“Atopic march” represents a sequence of atopic disorders from atopic dermatitis in infants to allergic rhinitis and asthma in childhood [19]. Manifestations of the disease and comorbidities should always be sought during history and physical examination. Bear in mind, those comorbidities may be undiagnosed and have escaped parental attention. Symptoms and signs suggestive of conjunctivitis, asthma, eczema, rhinosinusitis, pollen food allergy, hearing, and sleep disorders should be sought. History of coughing, shortness of breath, and wheezing should alert us for asthma co-existence. Always assess speech and language development delay, high TV volume, poor concentration, and performance at school. Assess symptoms and signs indicative of disturbed sleep such as apnoea, snoring, and day tiredness [10]. The nose is located strategically in the airway and is functionally linked to paranasal sinuses, eyes, middle ears, pharynx, larynx, and lower airway. Hence, apart from classic symptoms of AR, presenting features may be conjunctivitis, chronic cough, mouth breathing, nasal speech, snoring, pruritic mouth and throat, and/or pain of ears on pressure changes.
Inspection can give us additional clue to further support AR diagnosis. Typically, we can see a child rubbing and wiping his or her nose in an upwards or transverse manner with the fingers, palm, or back of the hand (allergic salute). As a result, we may observe the characteristic horizontal line near the tip of the nose (allergic crease) [20]. Dark discoloration of the periorbital skin (allergic shiners) [21], folds of the lower eyelids (Dennie–Morgan lines) may further support our diagnosis [10]. Signs of conjunctivitis such as red, watery eyes, hyperaemia of conjunctiva, and eye rubbing are typically present; especially in pollen-induced AR. Remember that allergic conjunctivitis is the most frequent comorbidity of AR, especially in children. Up to almost three-quarters of AR patients will have allergic conjunctivitis, and, among patients with allergic conjunctivitis, the prevalence of AR may reach 97% [22].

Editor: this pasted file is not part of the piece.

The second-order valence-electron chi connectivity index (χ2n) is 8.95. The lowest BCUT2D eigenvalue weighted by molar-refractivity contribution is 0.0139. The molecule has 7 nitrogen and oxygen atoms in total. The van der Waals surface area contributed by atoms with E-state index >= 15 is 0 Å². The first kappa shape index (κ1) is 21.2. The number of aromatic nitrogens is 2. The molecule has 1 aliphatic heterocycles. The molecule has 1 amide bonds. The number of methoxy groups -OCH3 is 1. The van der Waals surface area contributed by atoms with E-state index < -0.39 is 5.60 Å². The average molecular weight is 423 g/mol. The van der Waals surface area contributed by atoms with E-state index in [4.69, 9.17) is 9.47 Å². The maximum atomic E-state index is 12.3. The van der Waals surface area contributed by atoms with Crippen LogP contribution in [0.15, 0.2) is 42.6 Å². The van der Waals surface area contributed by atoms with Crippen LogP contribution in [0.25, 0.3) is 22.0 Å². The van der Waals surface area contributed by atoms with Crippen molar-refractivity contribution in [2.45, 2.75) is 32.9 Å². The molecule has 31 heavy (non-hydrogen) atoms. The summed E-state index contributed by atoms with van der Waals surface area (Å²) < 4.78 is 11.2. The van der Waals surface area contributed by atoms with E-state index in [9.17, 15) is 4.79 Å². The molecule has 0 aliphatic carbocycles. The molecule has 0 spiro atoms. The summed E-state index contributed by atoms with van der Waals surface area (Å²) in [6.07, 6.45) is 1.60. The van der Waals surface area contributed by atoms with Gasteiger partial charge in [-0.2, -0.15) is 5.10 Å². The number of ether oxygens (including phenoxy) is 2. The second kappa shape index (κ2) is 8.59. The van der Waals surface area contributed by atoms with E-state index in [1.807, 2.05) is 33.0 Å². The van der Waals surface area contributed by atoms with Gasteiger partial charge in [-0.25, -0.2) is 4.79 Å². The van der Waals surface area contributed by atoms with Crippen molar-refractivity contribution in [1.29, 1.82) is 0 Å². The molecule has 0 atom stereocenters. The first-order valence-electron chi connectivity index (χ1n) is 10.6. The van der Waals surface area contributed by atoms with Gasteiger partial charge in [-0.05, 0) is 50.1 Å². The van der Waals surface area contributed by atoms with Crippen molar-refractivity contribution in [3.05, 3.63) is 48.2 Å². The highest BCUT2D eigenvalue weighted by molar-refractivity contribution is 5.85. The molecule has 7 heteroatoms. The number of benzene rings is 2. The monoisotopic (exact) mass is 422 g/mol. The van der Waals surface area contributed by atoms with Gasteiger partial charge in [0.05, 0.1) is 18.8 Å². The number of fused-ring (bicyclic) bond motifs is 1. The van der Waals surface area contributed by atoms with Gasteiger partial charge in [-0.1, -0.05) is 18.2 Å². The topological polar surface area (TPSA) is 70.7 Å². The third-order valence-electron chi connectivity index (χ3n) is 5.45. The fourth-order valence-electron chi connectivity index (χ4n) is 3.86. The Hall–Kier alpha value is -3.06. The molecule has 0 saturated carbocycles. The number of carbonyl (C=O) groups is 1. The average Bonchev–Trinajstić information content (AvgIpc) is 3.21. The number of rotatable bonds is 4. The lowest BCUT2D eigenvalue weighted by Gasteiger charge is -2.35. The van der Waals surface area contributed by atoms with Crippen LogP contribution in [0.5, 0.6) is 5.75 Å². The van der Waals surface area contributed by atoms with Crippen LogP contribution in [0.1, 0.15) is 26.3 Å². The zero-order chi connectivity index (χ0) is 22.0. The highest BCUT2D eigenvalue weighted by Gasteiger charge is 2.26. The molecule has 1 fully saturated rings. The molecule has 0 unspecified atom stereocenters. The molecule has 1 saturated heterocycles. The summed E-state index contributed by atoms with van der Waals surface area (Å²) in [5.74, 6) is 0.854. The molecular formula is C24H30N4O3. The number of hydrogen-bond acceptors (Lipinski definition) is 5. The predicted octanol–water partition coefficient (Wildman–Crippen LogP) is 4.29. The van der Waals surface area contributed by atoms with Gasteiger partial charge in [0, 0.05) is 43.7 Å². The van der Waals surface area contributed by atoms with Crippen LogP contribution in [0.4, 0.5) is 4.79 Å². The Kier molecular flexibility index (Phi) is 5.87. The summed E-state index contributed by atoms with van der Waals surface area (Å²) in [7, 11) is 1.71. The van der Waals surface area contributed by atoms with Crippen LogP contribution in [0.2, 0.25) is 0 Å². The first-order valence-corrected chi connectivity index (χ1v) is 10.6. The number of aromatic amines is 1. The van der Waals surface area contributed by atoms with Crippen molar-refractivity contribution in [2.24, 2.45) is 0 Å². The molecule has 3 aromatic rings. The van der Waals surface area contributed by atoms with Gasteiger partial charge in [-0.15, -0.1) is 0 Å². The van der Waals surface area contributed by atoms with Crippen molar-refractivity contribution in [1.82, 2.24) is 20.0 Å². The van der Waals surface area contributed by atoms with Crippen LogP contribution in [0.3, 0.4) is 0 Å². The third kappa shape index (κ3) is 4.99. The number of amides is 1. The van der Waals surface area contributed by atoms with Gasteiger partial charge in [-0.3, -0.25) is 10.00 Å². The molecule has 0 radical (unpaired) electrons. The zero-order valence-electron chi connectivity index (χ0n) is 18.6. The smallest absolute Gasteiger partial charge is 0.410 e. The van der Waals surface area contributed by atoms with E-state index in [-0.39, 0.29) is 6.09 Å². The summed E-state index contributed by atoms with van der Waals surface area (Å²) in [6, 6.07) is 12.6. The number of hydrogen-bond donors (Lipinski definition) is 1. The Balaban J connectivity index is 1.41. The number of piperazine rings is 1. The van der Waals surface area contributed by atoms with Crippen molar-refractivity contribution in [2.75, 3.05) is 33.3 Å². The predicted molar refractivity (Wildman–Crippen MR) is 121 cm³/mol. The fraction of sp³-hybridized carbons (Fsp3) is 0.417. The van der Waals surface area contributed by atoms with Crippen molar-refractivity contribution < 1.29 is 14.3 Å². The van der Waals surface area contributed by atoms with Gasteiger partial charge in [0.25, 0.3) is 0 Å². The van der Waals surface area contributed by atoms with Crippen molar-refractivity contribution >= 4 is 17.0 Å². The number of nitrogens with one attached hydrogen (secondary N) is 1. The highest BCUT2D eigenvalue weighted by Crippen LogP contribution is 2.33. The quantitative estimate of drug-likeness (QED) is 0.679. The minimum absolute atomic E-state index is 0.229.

Clinical examination with anterior rhinoscopy will help us to build up and strengthen our diagnosis, and to avoid unnecessary referrals, testing, or treatment. Enlarged turbinates with pale, purplish, and bluish mucosa as well as thin watery or mucoid secretions in the nose are indicative of rhinitis of allergic origin [23]. A thoroughly performed ear examination may reveal tympanic membrane retraction or features of chronic otitis media with effusion. Concerning the possible association of AR and otitis media with effusion, current evidence remains unclear. However, a transient eustachian tube obstruction was demonstrated after nasal challenge with aeroallergens [24,25,26]. The pharynx may reveal a cobblestone appearance of the posterior pharyngeal wall, and hyperplasia of tonsils and/or adenoids. Regarding adenoid hypertrophy in AR patients, evidence is inconsistent. Children with AR have repeatedly shown increased prevalence of adenoid hypertrophy, however, children with upper airway obstruction do not consistently show an increased sensitivity in airborne allergens [27,28]. The significance of different age peaks for several pathologies should not be underestimated, and thus should be considered. Particularly, it is known that the prevalence of AR in the paediatric population increases with age, with its peak occurring in adolescence [29,30]. Contrariwise, infectious rhinitis prevalence is remarkable high in early life, while it steadily decreases over time. For adenoid hypertrophy, peak age is considered to be the 4–7 years age group [11].
Children with AR, as well as chronic mouth breathers, may present with characteristic facial feature changes, such as narrowing of the hard palate, gothic arch, discoloration of frontal incisors, dental malocclusion (crooked teeth), everted upper lip, and loss of nasolabial fold, which all lead to a narrow, long face [10,18,22]. However, we should be careful interpreting these changes, as they may appear in every condition with chronic nasal obstruction and mouth breathing, like adenoid hypertrophy, and nasal tumours.